It’s February, which means that stores in the U.S. are stocked extra full with roses, chocolates, and greeting cards. According to the National Retail Federation, 54 percent of Americans celebrate Valentine’s Day each February 14th. They buy presents to show their love and friendship for family members, co-workers, teachers, and especially spouses or boyfriends and girlfriends.

In fact, Business Insider claims that giving gifts is so important that 53 percent of American women would dump their boyfriends if they didn’t get them something on Valentine’s day. Ouch. But don’t worry, they don’t actually throw their boyfriends out in the garbage—”to dump someone” is just an idiom that means “to end a relationship with someone.” There are lots…  read more

“I’m Freezing To Death!” – A Lesson in Exaggeration and Hyperbole

Written by Miranda González

It’s January, which means that the northern hemisphere is still in the dead of winter. As I write this, the northeastern part of the United States is currently getting blasted with inordinate amounts of snow. While there are serious storms that knock out power, delay travel, and even cause hypothermia, most cold weather usually isn’t deadly. However, there’s something about being cold that makes us all a little dramatic. So while you heat up some hot chocolate and grab some extra blankets, let’s take a moment to discuss exaggeration and hyperbole.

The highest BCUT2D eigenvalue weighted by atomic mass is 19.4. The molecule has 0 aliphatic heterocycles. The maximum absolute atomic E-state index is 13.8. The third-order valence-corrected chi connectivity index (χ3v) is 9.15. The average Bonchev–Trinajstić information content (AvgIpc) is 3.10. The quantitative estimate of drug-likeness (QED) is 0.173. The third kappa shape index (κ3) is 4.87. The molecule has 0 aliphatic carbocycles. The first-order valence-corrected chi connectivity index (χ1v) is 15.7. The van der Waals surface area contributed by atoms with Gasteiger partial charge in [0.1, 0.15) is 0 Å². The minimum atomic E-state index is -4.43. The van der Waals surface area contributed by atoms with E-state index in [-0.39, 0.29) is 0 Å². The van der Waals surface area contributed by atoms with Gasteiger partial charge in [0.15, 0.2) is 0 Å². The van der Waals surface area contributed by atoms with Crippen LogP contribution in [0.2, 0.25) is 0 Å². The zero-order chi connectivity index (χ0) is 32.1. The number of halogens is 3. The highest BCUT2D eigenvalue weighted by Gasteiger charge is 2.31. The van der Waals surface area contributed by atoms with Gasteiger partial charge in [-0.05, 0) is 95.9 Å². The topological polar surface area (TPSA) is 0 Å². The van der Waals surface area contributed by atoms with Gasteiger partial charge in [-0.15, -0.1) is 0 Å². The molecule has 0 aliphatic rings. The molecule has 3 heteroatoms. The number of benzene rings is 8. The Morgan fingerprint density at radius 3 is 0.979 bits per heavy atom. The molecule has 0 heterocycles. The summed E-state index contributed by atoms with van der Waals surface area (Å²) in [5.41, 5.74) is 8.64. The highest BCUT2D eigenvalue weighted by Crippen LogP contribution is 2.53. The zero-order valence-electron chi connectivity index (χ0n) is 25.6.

Exaggeration is the act of making something sound better, bigger, worse, etc. than it actually is. So if it snowed quite a bit, I might call…  read more

Language Spotlight: Esperanto

Written by Miranda González


Many who have learned English as a second language find it daunting (or at least annoying) due to the never-ending list of exceptions to grammar and pronunciation rules. You want to use a verb in the simple past tense? Simply add -ed to the ending of verb: walked, cleaned, played, jumped, etc. But that rule quickly starts looking pretty useless once you consider irregular past tense verbs: sang, brought, read, put, threw, saw — the list goes on and on. But what if there were a language with NO exceptions to language rules? Wouldn’t that language be a lot easier to learn? And does such a thing even exist?